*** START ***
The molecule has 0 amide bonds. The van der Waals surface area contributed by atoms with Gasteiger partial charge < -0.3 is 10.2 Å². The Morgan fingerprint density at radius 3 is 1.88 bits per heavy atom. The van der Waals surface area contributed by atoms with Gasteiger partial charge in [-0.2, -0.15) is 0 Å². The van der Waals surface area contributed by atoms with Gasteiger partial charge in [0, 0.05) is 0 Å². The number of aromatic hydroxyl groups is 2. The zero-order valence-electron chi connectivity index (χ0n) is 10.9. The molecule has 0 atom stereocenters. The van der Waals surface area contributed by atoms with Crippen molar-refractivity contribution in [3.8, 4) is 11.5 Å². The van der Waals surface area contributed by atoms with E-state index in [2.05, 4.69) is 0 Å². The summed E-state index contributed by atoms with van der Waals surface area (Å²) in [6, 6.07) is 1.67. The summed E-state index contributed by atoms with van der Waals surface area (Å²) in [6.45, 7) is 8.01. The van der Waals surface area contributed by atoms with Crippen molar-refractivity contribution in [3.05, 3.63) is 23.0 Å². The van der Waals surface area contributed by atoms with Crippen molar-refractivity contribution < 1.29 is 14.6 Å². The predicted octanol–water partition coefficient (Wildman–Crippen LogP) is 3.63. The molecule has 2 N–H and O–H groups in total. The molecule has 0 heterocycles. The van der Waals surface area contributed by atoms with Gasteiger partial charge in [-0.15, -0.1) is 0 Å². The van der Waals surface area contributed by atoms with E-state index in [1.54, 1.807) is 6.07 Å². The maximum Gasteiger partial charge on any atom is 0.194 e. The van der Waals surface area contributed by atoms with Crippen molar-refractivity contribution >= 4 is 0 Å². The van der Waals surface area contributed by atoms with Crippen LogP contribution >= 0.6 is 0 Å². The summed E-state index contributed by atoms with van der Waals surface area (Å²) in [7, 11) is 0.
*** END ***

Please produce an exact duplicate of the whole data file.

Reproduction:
The molecule has 0 amide bonds. The van der Waals surface area contributed by atoms with Gasteiger partial charge < -0.3 is 10.2 Å². The Morgan fingerprint density at radius 3 is 1.88 bits per heavy atom. The van der Waals surface area contributed by atoms with Gasteiger partial charge in [-0.2, -0.15) is 0 Å². The van der Waals surface area contributed by atoms with Gasteiger partial charge in [0, 0.05) is 0 Å². The number of aromatic hydroxyl groups is 2. The zero-order valence-electron chi connectivity index (χ0n) is 10.9. The molecule has 0 atom stereocenters. The van der Waals surface area contributed by atoms with Crippen molar-refractivity contribution in [3.8, 4) is 11.5 Å². The van der Waals surface area contributed by atoms with E-state index in [2.05, 4.69) is 0 Å². The summed E-state index contributed by atoms with van der Waals surface area (Å²) in [6, 6.07) is 1.67. The summed E-state index contributed by atoms with van der Waals surface area (Å²) in [6.45, 7) is 8.01. The van der Waals surface area contributed by atoms with Crippen molar-refractivity contribution in [3.05, 3.63) is 23.0 Å². The van der Waals surface area contributed by atoms with Crippen molar-refractivity contribution < 1.29 is 14.6 Å². The predicted octanol–water partition coefficient (Wildman–Crippen LogP) is 3.63. The molecule has 2 N–H and O–H groups in total. The molecule has 0 heterocycles. The van der Waals surface area contributed by atoms with Gasteiger partial charge in [-0.15, -0.1) is 0 Å². The van der Waals surface area contributed by atoms with E-state index in [1.54, 1.807) is 6.07 Å². The maximum Gasteiger partial charge on any atom is 0.194 e. The van der Waals surface area contributed by atoms with Crippen molar-refractivity contribution >= 4 is 0 Å². The van der Waals surface area contributed by atoms with Crippen LogP contribution >= 0.6 is 0 Å². The summed E-state index contributed by atoms with van der Waals surface area (Å²) in [7, 11) is 0.